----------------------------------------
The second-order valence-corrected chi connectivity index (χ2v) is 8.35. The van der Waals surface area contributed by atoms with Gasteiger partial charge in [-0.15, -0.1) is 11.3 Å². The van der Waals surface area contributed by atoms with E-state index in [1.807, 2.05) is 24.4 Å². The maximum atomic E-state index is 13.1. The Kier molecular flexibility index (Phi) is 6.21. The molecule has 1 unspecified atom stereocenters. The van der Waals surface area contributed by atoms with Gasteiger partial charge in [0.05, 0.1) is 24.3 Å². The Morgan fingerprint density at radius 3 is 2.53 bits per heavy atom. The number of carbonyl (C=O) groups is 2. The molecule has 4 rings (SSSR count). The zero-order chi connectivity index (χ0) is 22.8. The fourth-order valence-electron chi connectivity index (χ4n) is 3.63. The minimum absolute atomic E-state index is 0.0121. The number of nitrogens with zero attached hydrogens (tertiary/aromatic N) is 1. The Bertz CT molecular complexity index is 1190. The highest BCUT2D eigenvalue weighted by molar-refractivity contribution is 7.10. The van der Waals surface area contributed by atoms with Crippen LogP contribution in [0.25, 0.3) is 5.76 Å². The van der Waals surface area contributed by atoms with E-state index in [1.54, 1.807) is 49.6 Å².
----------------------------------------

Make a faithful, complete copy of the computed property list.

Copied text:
The second-order valence-corrected chi connectivity index (χ2v) is 8.35. The van der Waals surface area contributed by atoms with Gasteiger partial charge in [-0.15, -0.1) is 11.3 Å². The van der Waals surface area contributed by atoms with E-state index in [1.807, 2.05) is 24.4 Å². The maximum atomic E-state index is 13.1. The Kier molecular flexibility index (Phi) is 6.21. The molecule has 1 unspecified atom stereocenters. The van der Waals surface area contributed by atoms with Gasteiger partial charge in [0.05, 0.1) is 24.3 Å². The Morgan fingerprint density at radius 3 is 2.53 bits per heavy atom. The number of carbonyl (C=O) groups is 2. The molecule has 4 rings (SSSR count). The zero-order chi connectivity index (χ0) is 22.8. The fourth-order valence-electron chi connectivity index (χ4n) is 3.63. The minimum absolute atomic E-state index is 0.0121. The number of nitrogens with zero attached hydrogens (tertiary/aromatic N) is 1. The Bertz CT molecular complexity index is 1190. The highest BCUT2D eigenvalue weighted by molar-refractivity contribution is 7.10. The van der Waals surface area contributed by atoms with Crippen LogP contribution in [0.25, 0.3) is 5.76 Å². The van der Waals surface area contributed by atoms with E-state index in [1.54, 1.807) is 49.6 Å².